USA Today: He earned a full ride to college. He spent 15 years wrongly imprisoned instead.

Ohio Innocence Project exoneree Michael Sutton speaks about wrongful conviction

Michael Sutton is trying to rebuild his life.

He shares his journey of wrongful conviction speaking at churches and mentoring at schools. Sutton is now 33, but he was a high school senior living in Cleveland and looking forward to graduation when his life changed.

Sutton, now 33, spent 15 years in prison for a crime he had nothing to do with. He was freed thanks to the work of the Ohio Innocence Project at the University of Cincinnati. Sutton told his story to listeners and journalists at the University of Akron.

Sutton went out with friends on Memorial Day weekend in 2006 for a night of fun when on their way back home they got stuck in traffic.They witnessed someone in a gold-colored car in front of them lean out and fire at another vehicle. Two people suffered injuries. Police arrested Sutton and his friends and they were charged with multiple counts including attempted murder and assault.

Kenneth Phillips and Michael Sutton shown.

Kenneth Phillips and Michael Sutton shown. Photo/provided.

The Akron Beacon Journal and USA Today reported Sutton’s recollection of what happened that night and after. It was ironic that Sutton was visiting a campus he had earned the right to be on so many years earlier. He had been offered a full-ride to the University of Akron as a high school senior but his wrongful conviction shattered that dream.

Donald Caster, a professor in the UC College of Law, led a team of Ohio Innocence Project attorneys who initially re-examined the case involving Sutton. A co-defendant, Kenneth Phillips was represented by the Wrongful Conviction Project (WCP) at the Ohio Public Defender Commission.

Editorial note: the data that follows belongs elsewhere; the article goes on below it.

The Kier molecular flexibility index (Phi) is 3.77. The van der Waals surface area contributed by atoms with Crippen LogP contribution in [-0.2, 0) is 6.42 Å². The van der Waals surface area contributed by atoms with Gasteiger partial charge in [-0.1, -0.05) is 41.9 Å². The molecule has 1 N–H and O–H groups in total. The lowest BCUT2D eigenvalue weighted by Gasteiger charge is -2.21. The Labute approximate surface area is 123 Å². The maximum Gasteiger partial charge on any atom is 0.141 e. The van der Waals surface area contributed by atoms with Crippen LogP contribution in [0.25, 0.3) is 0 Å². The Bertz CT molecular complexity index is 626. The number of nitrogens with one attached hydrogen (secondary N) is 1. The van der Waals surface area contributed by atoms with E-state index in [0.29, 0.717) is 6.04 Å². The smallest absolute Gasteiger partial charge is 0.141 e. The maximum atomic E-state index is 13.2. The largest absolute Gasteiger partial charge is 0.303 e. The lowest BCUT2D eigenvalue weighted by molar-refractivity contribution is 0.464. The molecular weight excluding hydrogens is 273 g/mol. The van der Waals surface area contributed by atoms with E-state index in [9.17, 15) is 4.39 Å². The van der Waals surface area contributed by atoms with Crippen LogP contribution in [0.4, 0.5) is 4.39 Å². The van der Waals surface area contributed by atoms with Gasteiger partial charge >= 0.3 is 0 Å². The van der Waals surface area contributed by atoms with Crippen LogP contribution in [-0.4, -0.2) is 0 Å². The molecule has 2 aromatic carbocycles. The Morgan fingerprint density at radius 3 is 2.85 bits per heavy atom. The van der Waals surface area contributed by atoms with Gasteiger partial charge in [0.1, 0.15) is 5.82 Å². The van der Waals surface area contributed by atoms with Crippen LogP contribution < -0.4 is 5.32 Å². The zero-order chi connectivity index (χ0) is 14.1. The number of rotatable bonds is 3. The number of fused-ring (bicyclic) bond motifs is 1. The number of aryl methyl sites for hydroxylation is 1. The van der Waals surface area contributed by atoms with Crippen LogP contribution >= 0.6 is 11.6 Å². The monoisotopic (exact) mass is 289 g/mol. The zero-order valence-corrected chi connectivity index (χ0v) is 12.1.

Sutton’s conviction rested on testimony from two police officers on the scene.Years later, this testimony was called into question after lawyers discovered the officers initially told prosecutors a different version of events that was never presented during trial. Both Sutton and Phillips were released from prison in May 2021.

Pierce Reed, director of policy and engagement for the Ohio Innocence Project at UC Law, told The Akron Beacon Journal that Sutton’s journey, while incredibly unfair, is far from unique and is a special concern in Ohio, which still allows the death penalty.

“Innocent people can get executed,” Reed told journalists. “This disproportionately affects people of color. In Ohio, we average one or two people a year who are exonerated. Our youngest client was 16, who was tried as an adult.”

Learn more about the Ohio Innocence Project online.

Featured image of a prison cell courtesy of Unsplash.

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